The Management Blog
Tips & advice to help you improve your performance
So many books have been written about managing others; many more than have been written about managing yourself.
But I honestly feel that unless you can manage and deal with yourself, the quality of your management style with others may well be poor.
What can you do to ensure you get the best from yourself? Here are some tips: Learn More
We’re going to take a look at the work of Lawrence and Noria in early 2000’s and adapt some of their ideas so we are all singing off the same song-sheet.
The first driver they spoke about was the need to achieve, and have the feeling that we have achieved something and gained something that makes our lives meaningful.
Maslow said we need to deal with physiological needs, but there’s more to it than just amassing material things. A universal law says we either grow or die. This need to achieve a goal, objective, target is inherent in most of us, and this desire to achieve is a key motivator for many people.
Just ask why some people want more money, for example, and many times it epitomises their need to have to achieve something in life, whether it’s security, comfort, a high standard of living, or something more altruistic. This then, is the first driver, the need to achieve.
The second need is the social need, the need to be able to bond with others, a team player. A lot of people will be driven and motivated simply to be accepted into a social setting; they’ll want close friends or teammates, and they’ll want to get on with others. Few people will be motivated to want to work on their own for long periods of time.
A third area is the need to be challenged. Why would someone be motivated to step out of their comfort zone? Well it’s again this desire to grow, to be significant, to see that what we’re doing is significant in the workplace. Without challenge, people’s skills atrophy and die away, so this desire to be challenged outside our comfort zone is a driver for many people.
Lots of motivation theorists say that it is impossible to motivate another, unless they personally want to be motivated. So part of our responsibility as managers is to help people to be self motivated or to drive themselves, and our job is to create the environment for them to do this.
Without this environment, allowing people to drive themselves forward, not matter what extrinsic motivational efforts you put in, it may well fall flat, as they will hit a plateau and not be driven higher. So we need to identify things that will open up opportunities for staff to drive themselves forward.
When you think about it, what are you doing most of the day, other than solving problems and making decisions?
So what parameters might you be working under and how can you start making effective decisions with your team? Learn More
One of the most interesting models of team effectiveness was developed by Patrick Lencioni (2005). According to him, all teams have the potential to be dysfunctional. To improve the functioning of a team, it is critical to understand the type and level of dysfunction. Similar to Maslow’s Hierarchy of Needs Theory (1954), there are five levels and each must be completed to move on to the next one.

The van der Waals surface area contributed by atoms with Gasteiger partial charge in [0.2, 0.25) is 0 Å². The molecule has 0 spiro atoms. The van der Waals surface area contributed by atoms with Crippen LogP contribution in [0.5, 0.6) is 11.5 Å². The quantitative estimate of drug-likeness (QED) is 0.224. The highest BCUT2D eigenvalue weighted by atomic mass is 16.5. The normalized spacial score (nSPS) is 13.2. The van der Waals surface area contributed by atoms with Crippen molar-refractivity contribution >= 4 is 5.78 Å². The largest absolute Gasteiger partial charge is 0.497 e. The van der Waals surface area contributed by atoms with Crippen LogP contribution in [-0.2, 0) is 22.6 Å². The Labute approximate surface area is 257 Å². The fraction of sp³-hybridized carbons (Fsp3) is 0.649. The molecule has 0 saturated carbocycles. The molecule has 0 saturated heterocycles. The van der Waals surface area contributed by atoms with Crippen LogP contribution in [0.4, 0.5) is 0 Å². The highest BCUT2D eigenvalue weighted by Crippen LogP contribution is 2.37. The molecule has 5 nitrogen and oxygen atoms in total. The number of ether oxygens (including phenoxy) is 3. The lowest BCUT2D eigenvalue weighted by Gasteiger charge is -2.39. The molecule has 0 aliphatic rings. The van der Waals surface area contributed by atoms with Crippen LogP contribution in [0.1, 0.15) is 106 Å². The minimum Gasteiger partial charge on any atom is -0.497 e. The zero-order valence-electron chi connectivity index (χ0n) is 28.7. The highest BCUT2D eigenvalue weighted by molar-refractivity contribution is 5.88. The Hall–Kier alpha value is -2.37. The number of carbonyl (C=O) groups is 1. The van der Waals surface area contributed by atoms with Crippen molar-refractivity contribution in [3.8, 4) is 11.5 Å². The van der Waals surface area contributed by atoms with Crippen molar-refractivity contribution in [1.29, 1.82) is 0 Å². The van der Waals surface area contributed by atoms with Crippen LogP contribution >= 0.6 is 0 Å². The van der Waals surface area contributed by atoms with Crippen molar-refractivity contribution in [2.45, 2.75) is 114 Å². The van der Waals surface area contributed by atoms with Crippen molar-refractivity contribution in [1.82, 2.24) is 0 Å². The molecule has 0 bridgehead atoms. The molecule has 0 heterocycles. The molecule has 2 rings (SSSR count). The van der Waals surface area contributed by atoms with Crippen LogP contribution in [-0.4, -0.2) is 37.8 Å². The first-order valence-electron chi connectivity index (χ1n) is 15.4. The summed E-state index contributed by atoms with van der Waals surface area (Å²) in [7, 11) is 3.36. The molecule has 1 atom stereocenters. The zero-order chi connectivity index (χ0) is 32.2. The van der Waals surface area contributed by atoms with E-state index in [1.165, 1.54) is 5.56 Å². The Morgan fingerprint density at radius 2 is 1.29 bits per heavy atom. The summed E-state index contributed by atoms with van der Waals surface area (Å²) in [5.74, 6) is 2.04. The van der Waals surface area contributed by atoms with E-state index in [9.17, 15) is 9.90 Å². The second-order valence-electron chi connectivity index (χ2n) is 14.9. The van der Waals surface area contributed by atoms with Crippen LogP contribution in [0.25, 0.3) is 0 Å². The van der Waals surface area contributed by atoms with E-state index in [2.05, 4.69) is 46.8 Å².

Here are five potential dysfunctions of a team in Lencioni’s model: Learn More
As a manager, we are often asked to think ‘outside the box’ to find answers to questions that stump us. The question I often ask is ‘how do I think outside the box?’
Well, I came across an interesting study recently by Hudson (1967), who studied thinking in schools and concluded that there were two different forms of thinking or ability at play. He called one form “convergent” thinking, in which the person is good at bringing material from a variety of areas, in such a way as to produce the “correct” answer. This is helpful if you are trying to get just one answer to a problem, and you are plainly just interested in facts.
The other he termed “divergent” thinking. Here is where the thinking out of the box idea can be loosely developed, because the person’s skill is in broadly creative expansion of ideas prompted by an outside stimulus.
In order to get at this kind of thinking, Hudson devised open-ended tests, such as the “Uses of Objects” test:
Here are five everyday objects. Think of as many different uses as you can for each:
* A barrel
* A paper clip
* A tin of shoe polish
* A brick
* A blanket
There’s no time limit to this, but allow around 15 minutes
Your list will test your divergent style of thinking, sometimes linked to brainstorming, and will allow you to generate many ideas. In business, you can highlight a particular problem and then identify many possible options (divergent thinking). You can then assess the quality of them and hone in on the best ones (convergent thinking). It will allow you to think differently, expand your options and gain answers that maybe you hadn’t thought of before.
(My thanks to JS Atherton (2010) and his article ‘Learning and Teaching; Convergent and Divergent Learning’ for further information on this topic)
This is a great idea if you want to generate ideas quickly. It encourages divergent thinking among your team, as they collectively address issues facing your company.
Here are some steps you can take to ensure it works effectively: Learn More